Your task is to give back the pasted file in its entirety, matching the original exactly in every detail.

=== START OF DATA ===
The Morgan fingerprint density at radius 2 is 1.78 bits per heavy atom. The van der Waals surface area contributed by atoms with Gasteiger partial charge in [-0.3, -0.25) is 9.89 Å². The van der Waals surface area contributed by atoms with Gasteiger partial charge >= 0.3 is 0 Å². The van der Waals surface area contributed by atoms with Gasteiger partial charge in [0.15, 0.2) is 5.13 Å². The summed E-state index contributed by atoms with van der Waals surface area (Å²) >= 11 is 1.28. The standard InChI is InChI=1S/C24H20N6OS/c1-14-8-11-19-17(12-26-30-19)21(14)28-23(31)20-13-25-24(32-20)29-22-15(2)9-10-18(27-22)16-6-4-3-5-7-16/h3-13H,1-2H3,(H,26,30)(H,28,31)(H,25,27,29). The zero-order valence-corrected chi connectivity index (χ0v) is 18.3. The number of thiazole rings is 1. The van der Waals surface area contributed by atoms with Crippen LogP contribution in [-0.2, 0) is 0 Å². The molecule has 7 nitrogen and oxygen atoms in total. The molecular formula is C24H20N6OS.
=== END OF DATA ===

The Morgan fingerprint density at radius 2 is 1.78 bits per heavy atom. The van der Waals surface area contributed by atoms with Gasteiger partial charge in [-0.3, -0.25) is 9.89 Å². The van der Waals surface area contributed by atoms with Gasteiger partial charge >= 0.3 is 0 Å². The van der Waals surface area contributed by atoms with Gasteiger partial charge in [0.15, 0.2) is 5.13 Å². The summed E-state index contributed by atoms with van der Waals surface area (Å²) >= 11 is 1.28. The standard InChI is InChI=1S/C24H20N6OS/c1-14-8-11-19-17(12-26-30-19)21(14)28-23(31)20-13-25-24(32-20)29-22-15(2)9-10-18(27-22)16-6-4-3-5-7-16/h3-13H,1-2H3,(H,26,30)(H,28,31)(H,25,27,29). The zero-order valence-corrected chi connectivity index (χ0v) is 18.3. The number of thiazole rings is 1. The van der Waals surface area contributed by atoms with Crippen LogP contribution in [-0.2, 0) is 0 Å². The molecule has 7 nitrogen and oxygen atoms in total. The molecular formula is C24H20N6OS.